Miner Bees

When you hear the words “miner bee” what do you imagine?

Do you see a picture of a bee with a mining hat on its head?

That might be a good way for you to remember the miner bee, and the kind of habitat it likes to live in. You see, miner bees like to make their homes in the ground. But not just any ground. It can’t be too wet, or too soggy. It can’t be too cold or too hot.

Badlands National Park, South Dakota USA

Miner Bee, Adrena accepta face

What miner bees really like is un-mulched sandy soil that is in a bare, sunny location, but that’s still close to shrubs.

That makes it possible for them to burrow into the ground to make their homes, to stay warm and cozy, and get protection from the elements when it’s too hot or too wet.

Female miner bees will make their burrow about eight inches down into the ground, and then will make small cells leading off the the main entrance whole. In each cell, the female bee will put a small pollen ball, mixed with nectar, and lay an egg upon it. Then she will seal off the chamber with a mud wall, and goes on to do it again. And again and again. After about eight weeks, she will die, but her babies will be born, eat the pollen and nectar, and grow up a bit. Then they will spin a cocoon and pupate, and emerge the next year, as adults.

While miner bees are solitary bees (like mason bees and leafcutter bees), they also like to live in a community of sorts. They like to keep their family closeby. So you will often find small groups of miner bees living close together.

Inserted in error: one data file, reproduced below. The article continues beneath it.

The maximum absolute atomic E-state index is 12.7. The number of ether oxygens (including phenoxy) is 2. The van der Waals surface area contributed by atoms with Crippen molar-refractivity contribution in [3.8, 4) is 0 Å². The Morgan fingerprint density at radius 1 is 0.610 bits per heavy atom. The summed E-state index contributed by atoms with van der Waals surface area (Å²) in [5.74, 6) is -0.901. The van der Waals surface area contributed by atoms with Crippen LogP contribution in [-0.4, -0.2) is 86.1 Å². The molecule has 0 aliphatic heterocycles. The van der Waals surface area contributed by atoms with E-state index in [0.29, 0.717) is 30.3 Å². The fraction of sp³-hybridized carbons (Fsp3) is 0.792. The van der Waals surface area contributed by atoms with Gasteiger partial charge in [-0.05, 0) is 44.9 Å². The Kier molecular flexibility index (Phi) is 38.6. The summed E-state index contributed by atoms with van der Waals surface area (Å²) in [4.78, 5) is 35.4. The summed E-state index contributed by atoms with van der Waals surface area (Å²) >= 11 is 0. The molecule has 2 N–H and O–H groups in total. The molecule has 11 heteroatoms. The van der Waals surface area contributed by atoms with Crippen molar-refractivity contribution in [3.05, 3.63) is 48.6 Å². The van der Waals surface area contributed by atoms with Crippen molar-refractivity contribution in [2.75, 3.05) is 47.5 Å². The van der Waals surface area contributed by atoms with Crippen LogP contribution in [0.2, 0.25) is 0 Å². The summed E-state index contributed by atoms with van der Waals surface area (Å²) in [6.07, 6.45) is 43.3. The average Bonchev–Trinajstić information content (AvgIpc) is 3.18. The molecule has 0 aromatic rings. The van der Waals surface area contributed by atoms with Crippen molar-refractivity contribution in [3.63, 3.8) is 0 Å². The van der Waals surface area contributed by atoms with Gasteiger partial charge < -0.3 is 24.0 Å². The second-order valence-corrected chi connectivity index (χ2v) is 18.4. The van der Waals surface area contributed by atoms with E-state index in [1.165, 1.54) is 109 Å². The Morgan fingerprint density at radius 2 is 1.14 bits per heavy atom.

Genova, Italy

Miner Bee, Andrenidae_-_Andrena_agilissima

There are more than 1300 species of miner bees, and they live almost everywhere in the world (except South America and Oceania).

The female miner bee is typically about 8 – 17 mm in length (the males are smaller), often brown/black and have whitish abdominal hair bands. Some species have metallic blue or green coloring.

Typically, miner bees emerge when temperatures outside range between 20 and 30 degrees Celcius. That means that they come out in late spring and early summer, when spring blossoming fruit like apples and some berries are out.

Interestingly enough, miner bees use the same technique as bumblebees to get the pollen they need from these plants. They are able to dislocate their wings, and use “buzz power” to vibrate the stems and flowers to make the pollen drop on them. That’s what you call using your talents!

Like many solitary bees, miner bees don’t make honey, nor are they likely to sting. Some sources claim, however, that if they are roughly handled, they may bite. Always remember to respect the bees, let them have their space, and you can all live together happily.

So if, one day when you’re walking and you see small holes in the hard dirt, stay still and quiet and watch from a distance of about 5-6 feet. I bet you’ll have found a site where miner bees live.

Bahrenfeld, Hamburg

Miner Bee



Miner Bees — 5 Comments

    • Until I started caring for mason bees, I had never heard of them before, either. Every time I turn around, I learn more and more about wild pollinators – and it just blows me away on how diverse these creatures are!

Leave a Reply

Your email address will not be published. Required fields are marked *